Shane Meadows, the “Scorsese of the East Midlands”, has maybe made all the big-screen movies he will ever make. I hope this is not the case. It costs a lot of money to make a movie and despite the quality of his work it is hardly blockbuster material. He has continued a timeline established by Ken Loach (“Kes”, “Riff-Raff”) and Alan Clarke (“Scum”, “Rita, Sue and Bob Too”) by making entertaining films set in a recognisable England. The big money goes to Brit flicks about the foibles of former monarchs or the romantic comedies of posh London bastards. His “This Is England” saga will continue with “90” next year and he is working on a film about the Stone Roses. I will be watching them both.
“A Room For Romeo Brass” is so good, so funny and affecting that I missed “Match of the Day” to see it on TV. My brother, no indie film buff, asked me what I knew about Shane the next day…it’s that good.
We were on to Shane Meadows right from the start. His short films “Where’s The Money Ronnie ?” and “Small Time” were on late-night TV and we recorded them on no more than a hunch. A good call…here was a talent to be watched. His first cinema release “Twenty Four Seven” used Bob Hoskins and a cast of mostly unknown young actors to good effect. After Romeo Brass “Once Upon A Time In The Midlands” seemed a false step but subsequent viewings have not disappointed. Rhys Ifans, Shirley Henderson and Robert Carlyle are all good value. When Kathy Burke walks out of an argument saying “Sod this. I’m going to watch the Weakest Link !” it is a pure Meadows moment. Something I have heard said by real people in real families.
Next time up Meadows gave us the movie we all knew he could make.
If Shane is the English Scorsese then Paddy Considine is his De Niro. In Romeo Brass we saw his sociopathic variation on the theme of Johnny Boy.In the classic “Dead Man’s Shoes” he is an English Travis Bickle, an Avenging Angel knowing a real rain will come and wash all this scum off the streets. The streets of a grimy Midland council estate where the drug dealers crowd into a battered 2CV. Meadows’ naturalism works to make this revenge thriller as effective as “Get Carter”, as taut as Hitchcock. I love the cartoon ultra-violence of “Kill Bill” but that ain’t real and it is not meant to be.
“Dead Man’s Shoes” is a morality tale for a 21st century Britain in which I live. Paddy Considine is immense, the script is tight. It is the milieu, the pubs, the houses and the streets in which the film is set which anchors it in a reality. When I lived in London we would meet our friends from the cheeky Cockney East End. We called these our “Lock, Stock” nights. “Dead Man’s Shoes” was where we lived every day. A brilliant film which ranks with any made in Britain in the last 50 years.
For “This Is England” Shane looked back to 1983 and made another film about a young boy. Skinheads had been around in the UK since 1969, the Two-Tone fashion of 1979 had revived the reggae/ska. boots and braces look but these youth fads do tend to have an extended sell-by-date in provincial Britain. The protagonist,12 year old Shaun, meets a gang who are not didactic skins having a flexible attitude to age and dress code. Missing his father, killed in the Falklands War, troubled at school, he is excited by their clothes, their humour and their acceptance. The scene where Shaun’s mother (Jo Hartley), worried about her son, goes to confront the leader Woody (Joseph Gilgun) and leaves assured that he will be OK is surprising, touching and human.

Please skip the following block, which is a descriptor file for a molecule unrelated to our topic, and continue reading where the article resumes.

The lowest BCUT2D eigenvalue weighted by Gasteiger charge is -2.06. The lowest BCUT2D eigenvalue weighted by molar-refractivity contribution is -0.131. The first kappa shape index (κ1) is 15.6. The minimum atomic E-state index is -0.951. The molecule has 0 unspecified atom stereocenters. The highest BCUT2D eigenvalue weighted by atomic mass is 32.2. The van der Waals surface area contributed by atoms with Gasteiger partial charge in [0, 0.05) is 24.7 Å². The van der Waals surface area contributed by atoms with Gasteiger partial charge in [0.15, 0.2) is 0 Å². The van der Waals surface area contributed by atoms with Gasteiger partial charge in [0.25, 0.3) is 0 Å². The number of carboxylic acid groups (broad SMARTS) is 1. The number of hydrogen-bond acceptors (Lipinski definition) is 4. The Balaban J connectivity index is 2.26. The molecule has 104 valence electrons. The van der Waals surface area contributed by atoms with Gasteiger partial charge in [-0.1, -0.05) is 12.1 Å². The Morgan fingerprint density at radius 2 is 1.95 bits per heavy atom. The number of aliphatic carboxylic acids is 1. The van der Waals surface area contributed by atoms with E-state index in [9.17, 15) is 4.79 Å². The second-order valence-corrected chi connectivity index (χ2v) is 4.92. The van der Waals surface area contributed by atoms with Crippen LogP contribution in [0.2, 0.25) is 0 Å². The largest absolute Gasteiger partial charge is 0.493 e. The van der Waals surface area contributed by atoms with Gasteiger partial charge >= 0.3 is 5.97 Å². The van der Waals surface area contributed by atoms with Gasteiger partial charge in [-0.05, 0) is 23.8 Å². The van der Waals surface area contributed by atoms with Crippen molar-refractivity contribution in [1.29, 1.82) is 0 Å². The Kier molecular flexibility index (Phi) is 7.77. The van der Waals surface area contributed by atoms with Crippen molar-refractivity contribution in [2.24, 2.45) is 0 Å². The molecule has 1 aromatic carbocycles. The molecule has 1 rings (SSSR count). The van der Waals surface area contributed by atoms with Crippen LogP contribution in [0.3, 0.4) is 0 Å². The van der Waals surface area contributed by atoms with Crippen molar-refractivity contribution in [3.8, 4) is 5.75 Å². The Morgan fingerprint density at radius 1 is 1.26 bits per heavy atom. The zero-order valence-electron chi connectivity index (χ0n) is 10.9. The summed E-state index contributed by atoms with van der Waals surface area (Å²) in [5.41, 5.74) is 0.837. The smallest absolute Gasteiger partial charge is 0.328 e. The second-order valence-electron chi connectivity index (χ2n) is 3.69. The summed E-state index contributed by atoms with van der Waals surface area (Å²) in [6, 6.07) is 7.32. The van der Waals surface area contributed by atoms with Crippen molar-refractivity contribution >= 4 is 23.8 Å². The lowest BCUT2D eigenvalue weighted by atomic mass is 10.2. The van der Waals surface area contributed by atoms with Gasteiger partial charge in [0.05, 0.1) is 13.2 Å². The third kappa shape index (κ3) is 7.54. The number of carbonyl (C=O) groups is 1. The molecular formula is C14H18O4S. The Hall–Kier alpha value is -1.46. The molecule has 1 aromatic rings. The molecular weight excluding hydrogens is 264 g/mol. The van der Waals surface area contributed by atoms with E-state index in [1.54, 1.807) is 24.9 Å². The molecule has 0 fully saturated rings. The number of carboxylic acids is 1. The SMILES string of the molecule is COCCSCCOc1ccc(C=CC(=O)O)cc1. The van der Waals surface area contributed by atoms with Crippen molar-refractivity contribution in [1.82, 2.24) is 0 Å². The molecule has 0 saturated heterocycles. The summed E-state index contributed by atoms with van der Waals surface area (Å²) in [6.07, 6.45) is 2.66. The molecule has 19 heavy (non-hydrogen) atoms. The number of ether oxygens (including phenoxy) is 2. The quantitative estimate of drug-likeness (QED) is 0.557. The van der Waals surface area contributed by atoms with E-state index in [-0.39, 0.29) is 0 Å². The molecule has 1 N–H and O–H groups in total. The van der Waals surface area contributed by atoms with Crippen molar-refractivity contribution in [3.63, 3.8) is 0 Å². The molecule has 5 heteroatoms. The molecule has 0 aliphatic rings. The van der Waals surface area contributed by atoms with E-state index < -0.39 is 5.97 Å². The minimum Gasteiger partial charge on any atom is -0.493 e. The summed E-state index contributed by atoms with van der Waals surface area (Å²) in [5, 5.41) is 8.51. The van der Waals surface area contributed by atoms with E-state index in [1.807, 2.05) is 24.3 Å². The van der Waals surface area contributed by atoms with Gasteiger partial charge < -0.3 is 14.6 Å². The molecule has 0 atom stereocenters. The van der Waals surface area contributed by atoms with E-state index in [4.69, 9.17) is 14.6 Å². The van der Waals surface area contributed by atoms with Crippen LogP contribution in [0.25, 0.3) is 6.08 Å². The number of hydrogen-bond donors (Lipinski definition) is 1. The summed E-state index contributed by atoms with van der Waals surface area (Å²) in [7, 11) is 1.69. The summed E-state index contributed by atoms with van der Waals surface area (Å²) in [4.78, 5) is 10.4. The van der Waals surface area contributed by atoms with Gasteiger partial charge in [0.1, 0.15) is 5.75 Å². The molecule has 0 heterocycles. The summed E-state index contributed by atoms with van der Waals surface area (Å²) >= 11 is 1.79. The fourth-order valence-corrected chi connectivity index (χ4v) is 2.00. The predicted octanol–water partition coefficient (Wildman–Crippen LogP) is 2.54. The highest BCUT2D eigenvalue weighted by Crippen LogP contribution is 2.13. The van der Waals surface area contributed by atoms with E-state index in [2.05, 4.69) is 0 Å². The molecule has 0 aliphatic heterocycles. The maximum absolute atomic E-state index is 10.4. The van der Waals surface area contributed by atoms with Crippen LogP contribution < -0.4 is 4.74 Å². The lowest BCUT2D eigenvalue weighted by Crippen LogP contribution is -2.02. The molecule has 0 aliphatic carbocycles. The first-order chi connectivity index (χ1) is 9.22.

Of course this is Thatcher’s Britain with the spectre of unemployment and racism. The film has to get dark on us. The arrival of Combo (Stephen Graham), a veteran skin just out of jail, raises issues which threaten the solidarity of the friends. Shane Meadows deals with these issues more effectively and assuredly than purely making blunt political points and he is on the side of the good guys. The climactic scene was one very familiar to me. I have got high with idiots like this who want to be starting something. I could see it coming just as I had seen it in my life. I was impressed by the way Meadows had got the tone of the film so right.
“This Is England” has a great cast and a soundtrack to match. Shane’s subsequent films have been a bit cheap and cheerful with no budget. It is in the sequels to “This is England” where the quality is to be found. The film was not shown in our little town so we went to the nearest showing on its release. This was where some of the film was shot and the hometown of Thomas Turgoose, the young man who gives a terrific performance at the centre of the film. It seemed appropriate to be walking the same streets immediately after seeing such an English movie.